"In that moment, the decision to do whatever was going to make me feel the best in the whole world meant that I opened up the Bible. I opened up to Romans five and ended up reading to chapter seven. I remember Paul talking about how we were born, we died with Christ and we rose with Christ and we rose to newness of life and he went on to talk about all this stuff about the things I want to do I do not and the things I don't want to do I do, so evil is always present. But yet this new life we have in Christ makes us a slave to righteousness and not a slave to sin. When I saw that I said, 'I know this Bible is true, I read it every day but yet I've got this feeling in me that's saying this is something that's going to be a part of my life I might as well get used to it, so I'm saying, it's my lie or the Scriptures are a lie, am I lying or is the Scripture a lie?' So I chose to just believe the words that were in the Scriptures and I had the power to choose not to do this anymore and it was like a light came on. My resolve was that when we give in to our temptations, whatever it is, it's not that we are chained to it like this thing is our master because God is our master when we're born again, but Paul says don't make these things a bondage again. And that's what I was doing, I was taking something that I had the power to say no to but letting its effects feel like I was a slave to it. So that day I saw clearly like a contract. I saw what I couldn't do and what I could do and it was clear that I could say no to it, and that changed my perspective on temptation from that day."
Whatever you do when you talk to J.R., don't even whisper that he's a hip-hop artist. He hates it! "I hate it with a passion. I complain all the time to my wife, to my management, saying, 'I'm not a hip-hop artist.' One of those things doing music and appealing to Christians is that it's geocentric in its nature that Christians seem to find something to describe something. They'll say he's the Christian John Legend or something. So people see me in Cross Movement and they automatically group me as a hip-hop artist. I was looking at Daystar Television and they're airing my performance on there and they had me on the website as 'Don't miss hip-hop artist, J.R.'s performance.' And I'm like, 'Doh! I'm not a hip hop artist.'"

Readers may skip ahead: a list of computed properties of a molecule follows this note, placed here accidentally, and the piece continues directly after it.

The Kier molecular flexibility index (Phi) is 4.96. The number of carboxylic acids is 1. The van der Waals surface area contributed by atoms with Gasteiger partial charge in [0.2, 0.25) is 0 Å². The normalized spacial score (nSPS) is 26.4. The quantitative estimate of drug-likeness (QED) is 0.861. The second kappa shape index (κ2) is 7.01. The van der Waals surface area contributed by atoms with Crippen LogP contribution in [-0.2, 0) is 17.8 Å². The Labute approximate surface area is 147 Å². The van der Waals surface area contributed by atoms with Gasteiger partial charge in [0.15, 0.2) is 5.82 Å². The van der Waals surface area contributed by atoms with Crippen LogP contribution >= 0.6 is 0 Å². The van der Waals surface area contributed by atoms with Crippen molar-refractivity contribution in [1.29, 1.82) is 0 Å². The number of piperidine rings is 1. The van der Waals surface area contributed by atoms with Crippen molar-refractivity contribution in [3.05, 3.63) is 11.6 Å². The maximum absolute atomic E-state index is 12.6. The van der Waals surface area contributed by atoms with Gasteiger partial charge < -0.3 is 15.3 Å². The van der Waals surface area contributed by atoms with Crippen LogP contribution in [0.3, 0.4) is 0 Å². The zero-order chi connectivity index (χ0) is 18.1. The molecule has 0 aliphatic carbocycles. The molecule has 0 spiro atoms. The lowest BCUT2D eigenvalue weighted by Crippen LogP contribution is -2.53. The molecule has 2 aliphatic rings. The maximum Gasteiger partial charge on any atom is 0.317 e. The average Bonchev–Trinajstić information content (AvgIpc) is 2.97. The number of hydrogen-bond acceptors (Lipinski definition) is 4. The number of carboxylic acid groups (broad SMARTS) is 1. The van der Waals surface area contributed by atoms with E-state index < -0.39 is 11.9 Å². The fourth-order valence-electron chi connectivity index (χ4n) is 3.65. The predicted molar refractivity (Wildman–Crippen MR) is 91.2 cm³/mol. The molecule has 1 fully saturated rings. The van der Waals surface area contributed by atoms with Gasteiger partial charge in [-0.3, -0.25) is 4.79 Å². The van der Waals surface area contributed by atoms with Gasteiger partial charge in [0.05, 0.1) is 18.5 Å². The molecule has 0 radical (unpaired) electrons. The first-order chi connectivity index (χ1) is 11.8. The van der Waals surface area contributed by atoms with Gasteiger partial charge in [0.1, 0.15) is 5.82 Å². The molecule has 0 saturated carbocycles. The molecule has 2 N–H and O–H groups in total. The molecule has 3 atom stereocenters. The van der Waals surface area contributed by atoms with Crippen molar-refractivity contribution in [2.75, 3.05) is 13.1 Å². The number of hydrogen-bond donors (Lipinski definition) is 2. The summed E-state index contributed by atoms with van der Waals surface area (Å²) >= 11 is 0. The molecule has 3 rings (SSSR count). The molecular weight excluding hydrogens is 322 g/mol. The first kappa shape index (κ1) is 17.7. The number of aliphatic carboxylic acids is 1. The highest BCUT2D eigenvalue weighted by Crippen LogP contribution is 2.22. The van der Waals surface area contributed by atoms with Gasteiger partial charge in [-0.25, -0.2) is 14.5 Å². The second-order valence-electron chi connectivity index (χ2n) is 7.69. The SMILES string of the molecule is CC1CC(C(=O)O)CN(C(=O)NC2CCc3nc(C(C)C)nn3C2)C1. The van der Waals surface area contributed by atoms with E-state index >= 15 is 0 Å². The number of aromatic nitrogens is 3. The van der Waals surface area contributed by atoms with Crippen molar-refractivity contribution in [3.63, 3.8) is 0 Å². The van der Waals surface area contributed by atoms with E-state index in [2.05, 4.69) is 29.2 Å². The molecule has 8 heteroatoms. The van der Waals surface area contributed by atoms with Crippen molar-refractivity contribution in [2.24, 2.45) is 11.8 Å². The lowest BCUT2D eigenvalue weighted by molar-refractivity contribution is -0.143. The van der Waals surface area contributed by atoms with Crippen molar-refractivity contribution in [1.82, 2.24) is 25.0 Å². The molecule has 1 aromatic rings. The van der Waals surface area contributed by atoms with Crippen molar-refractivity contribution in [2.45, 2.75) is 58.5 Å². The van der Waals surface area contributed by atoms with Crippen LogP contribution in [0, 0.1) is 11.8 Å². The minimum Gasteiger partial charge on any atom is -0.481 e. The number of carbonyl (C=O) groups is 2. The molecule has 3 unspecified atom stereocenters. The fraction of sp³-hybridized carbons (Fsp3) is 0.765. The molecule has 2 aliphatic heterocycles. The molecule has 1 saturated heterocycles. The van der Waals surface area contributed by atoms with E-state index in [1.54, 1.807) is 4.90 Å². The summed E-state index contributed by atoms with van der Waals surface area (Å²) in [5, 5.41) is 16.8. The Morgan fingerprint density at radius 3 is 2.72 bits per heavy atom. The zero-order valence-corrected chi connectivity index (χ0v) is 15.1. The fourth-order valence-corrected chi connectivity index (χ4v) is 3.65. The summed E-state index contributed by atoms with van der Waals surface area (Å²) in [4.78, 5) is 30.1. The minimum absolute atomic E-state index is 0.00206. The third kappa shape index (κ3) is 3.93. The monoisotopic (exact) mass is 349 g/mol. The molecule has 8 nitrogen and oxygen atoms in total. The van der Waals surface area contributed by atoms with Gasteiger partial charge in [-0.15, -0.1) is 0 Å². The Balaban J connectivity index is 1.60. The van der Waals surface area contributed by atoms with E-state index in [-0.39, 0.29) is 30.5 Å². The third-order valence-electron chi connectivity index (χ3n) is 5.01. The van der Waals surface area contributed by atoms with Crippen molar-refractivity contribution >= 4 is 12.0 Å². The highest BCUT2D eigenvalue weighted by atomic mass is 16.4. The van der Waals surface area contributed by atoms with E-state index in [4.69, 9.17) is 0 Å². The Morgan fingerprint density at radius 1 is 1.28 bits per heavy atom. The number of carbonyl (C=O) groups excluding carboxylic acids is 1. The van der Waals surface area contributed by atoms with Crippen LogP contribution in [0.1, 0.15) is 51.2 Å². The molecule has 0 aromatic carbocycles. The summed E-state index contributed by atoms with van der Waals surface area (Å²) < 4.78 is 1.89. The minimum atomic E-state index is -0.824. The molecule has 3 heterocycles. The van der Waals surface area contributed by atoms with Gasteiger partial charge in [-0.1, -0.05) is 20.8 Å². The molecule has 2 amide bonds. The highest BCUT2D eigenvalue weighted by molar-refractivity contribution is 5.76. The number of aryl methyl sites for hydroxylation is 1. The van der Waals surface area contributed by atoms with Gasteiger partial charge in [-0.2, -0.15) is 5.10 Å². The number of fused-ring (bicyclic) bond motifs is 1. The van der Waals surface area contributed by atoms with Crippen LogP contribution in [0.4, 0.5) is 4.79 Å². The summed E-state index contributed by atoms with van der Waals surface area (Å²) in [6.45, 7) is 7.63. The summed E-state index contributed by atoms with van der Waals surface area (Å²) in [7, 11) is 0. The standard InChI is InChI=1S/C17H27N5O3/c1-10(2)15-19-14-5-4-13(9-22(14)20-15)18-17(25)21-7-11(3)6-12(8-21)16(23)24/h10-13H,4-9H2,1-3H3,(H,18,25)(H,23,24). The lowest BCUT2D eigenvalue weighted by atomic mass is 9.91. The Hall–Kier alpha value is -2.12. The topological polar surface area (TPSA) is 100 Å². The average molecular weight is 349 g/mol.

J.R. calls his music urban alternative. The next album 'Liberation' will see him creating a mix of John Legend, Coldplay and U2 sounds but with a lot of soulful vocals over the top. He says, "Hip-hop is my influence because that's what I grew up producing and listening to, you can hear it through my music, you can hear it through my rhythm. I look at it like this. . . If the radio stations don't want to play my type of record, my philosophy is, make a record that they will play but at the same time not compromising yourself as an artist. Some people would criticise me but I've been blessed with a sound. So it's a tough challenge for me that I like because I'd hate for anyone to think they can't play me on their radio station because I'm too this or too that. In my brain I'm saying, 'I'll show you'."The opinions expressed in this article are not necessarily those held by Cross Rhythms. Any expressed views were accurate at the time of publishing but may or may not reflect the views of the individuals concerned at a later date.